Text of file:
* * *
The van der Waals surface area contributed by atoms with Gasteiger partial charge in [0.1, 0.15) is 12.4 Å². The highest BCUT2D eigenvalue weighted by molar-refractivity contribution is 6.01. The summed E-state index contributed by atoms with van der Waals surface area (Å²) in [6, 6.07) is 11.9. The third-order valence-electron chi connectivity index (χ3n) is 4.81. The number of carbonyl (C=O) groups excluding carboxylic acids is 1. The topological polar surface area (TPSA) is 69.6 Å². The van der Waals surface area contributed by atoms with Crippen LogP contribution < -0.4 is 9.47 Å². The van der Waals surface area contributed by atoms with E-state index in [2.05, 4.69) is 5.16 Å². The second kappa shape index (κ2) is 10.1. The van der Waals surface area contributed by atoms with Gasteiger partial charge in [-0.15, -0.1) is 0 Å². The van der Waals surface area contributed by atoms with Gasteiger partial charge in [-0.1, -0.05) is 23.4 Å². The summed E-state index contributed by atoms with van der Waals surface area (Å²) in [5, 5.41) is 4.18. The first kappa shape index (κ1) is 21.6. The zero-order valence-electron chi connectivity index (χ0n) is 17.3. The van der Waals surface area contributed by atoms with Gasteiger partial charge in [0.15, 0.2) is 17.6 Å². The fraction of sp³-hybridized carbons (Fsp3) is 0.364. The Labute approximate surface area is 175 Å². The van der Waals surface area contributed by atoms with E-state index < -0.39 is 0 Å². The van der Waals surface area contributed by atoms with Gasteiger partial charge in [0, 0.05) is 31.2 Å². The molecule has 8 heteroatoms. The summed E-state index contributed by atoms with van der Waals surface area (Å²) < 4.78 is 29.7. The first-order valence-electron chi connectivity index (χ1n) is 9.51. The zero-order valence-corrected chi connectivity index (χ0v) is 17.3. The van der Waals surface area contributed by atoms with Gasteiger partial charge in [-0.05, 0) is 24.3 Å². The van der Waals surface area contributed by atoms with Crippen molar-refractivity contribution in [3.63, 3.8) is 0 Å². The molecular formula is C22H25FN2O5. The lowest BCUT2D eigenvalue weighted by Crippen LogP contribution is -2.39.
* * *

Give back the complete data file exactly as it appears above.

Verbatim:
The van der Waals surface area contributed by atoms with Gasteiger partial charge in [0.1, 0.15) is 12.4 Å². The highest BCUT2D eigenvalue weighted by molar-refractivity contribution is 6.01. The summed E-state index contributed by atoms with van der Waals surface area (Å²) in [6, 6.07) is 11.9. The third-order valence-electron chi connectivity index (χ3n) is 4.81. The number of carbonyl (C=O) groups excluding carboxylic acids is 1. The topological polar surface area (TPSA) is 69.6 Å². The van der Waals surface area contributed by atoms with Crippen LogP contribution < -0.4 is 9.47 Å². The van der Waals surface area contributed by atoms with E-state index in [2.05, 4.69) is 5.16 Å². The second kappa shape index (κ2) is 10.1. The van der Waals surface area contributed by atoms with Gasteiger partial charge in [-0.15, -0.1) is 0 Å². The van der Waals surface area contributed by atoms with Gasteiger partial charge in [-0.1, -0.05) is 23.4 Å². The summed E-state index contributed by atoms with van der Waals surface area (Å²) in [5, 5.41) is 4.18. The first kappa shape index (κ1) is 21.6. The zero-order valence-electron chi connectivity index (χ0n) is 17.3. The van der Waals surface area contributed by atoms with Gasteiger partial charge in [0.15, 0.2) is 17.6 Å². The fraction of sp³-hybridized carbons (Fsp3) is 0.364. The Labute approximate surface area is 175 Å². The van der Waals surface area contributed by atoms with E-state index < -0.39 is 0 Å². The van der Waals surface area contributed by atoms with Gasteiger partial charge in [0, 0.05) is 31.2 Å². The molecule has 8 heteroatoms. The summed E-state index contributed by atoms with van der Waals surface area (Å²) < 4.78 is 29.7. The first-order valence-electron chi connectivity index (χ1n) is 9.51. The zero-order valence-corrected chi connectivity index (χ0v) is 17.3. The van der Waals surface area contributed by atoms with Gasteiger partial charge in [-0.05, 0) is 24.3 Å². The van der Waals surface area contributed by atoms with Crippen molar-refractivity contribution in [3.63, 3.8) is 0 Å². The molecular formula is C22H25FN2O5. The lowest BCUT2D eigenvalue weighted by Crippen LogP contribution is -2.39.